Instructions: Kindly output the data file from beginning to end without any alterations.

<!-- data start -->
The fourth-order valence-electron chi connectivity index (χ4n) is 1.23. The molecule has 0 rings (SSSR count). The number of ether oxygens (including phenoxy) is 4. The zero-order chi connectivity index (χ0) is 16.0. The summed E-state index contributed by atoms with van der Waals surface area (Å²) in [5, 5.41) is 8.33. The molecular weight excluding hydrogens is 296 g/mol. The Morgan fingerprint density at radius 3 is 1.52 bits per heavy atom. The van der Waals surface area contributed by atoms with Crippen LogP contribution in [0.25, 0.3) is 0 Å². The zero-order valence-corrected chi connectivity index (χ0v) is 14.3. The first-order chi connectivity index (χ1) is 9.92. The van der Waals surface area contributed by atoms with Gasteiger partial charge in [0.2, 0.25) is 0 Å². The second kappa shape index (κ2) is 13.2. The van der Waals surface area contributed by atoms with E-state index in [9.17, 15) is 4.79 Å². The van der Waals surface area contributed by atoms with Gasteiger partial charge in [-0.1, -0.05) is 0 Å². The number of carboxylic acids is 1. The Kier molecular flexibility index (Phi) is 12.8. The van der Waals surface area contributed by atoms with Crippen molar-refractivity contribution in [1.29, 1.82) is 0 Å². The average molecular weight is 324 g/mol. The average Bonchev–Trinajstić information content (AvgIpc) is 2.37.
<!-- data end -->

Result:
The fourth-order valence-electron chi connectivity index (χ4n) is 1.23. The molecule has 0 rings (SSSR count). The number of ether oxygens (including phenoxy) is 4. The zero-order chi connectivity index (χ0) is 16.0. The summed E-state index contributed by atoms with van der Waals surface area (Å²) in [5, 5.41) is 8.33. The molecular weight excluding hydrogens is 296 g/mol. The Morgan fingerprint density at radius 3 is 1.52 bits per heavy atom. The van der Waals surface area contributed by atoms with Crippen LogP contribution in [0.25, 0.3) is 0 Å². The zero-order valence-corrected chi connectivity index (χ0v) is 14.3. The first-order chi connectivity index (χ1) is 9.92. The van der Waals surface area contributed by atoms with Gasteiger partial charge in [0.2, 0.25) is 0 Å². The second kappa shape index (κ2) is 13.2. The van der Waals surface area contributed by atoms with E-state index in [9.17, 15) is 4.79 Å². The van der Waals surface area contributed by atoms with Gasteiger partial charge in [-0.1, -0.05) is 0 Å². The number of carboxylic acids is 1. The Kier molecular flexibility index (Phi) is 12.8. The van der Waals surface area contributed by atoms with Crippen molar-refractivity contribution in [1.29, 1.82) is 0 Å². The average molecular weight is 324 g/mol. The average Bonchev–Trinajstić information content (AvgIpc) is 2.37.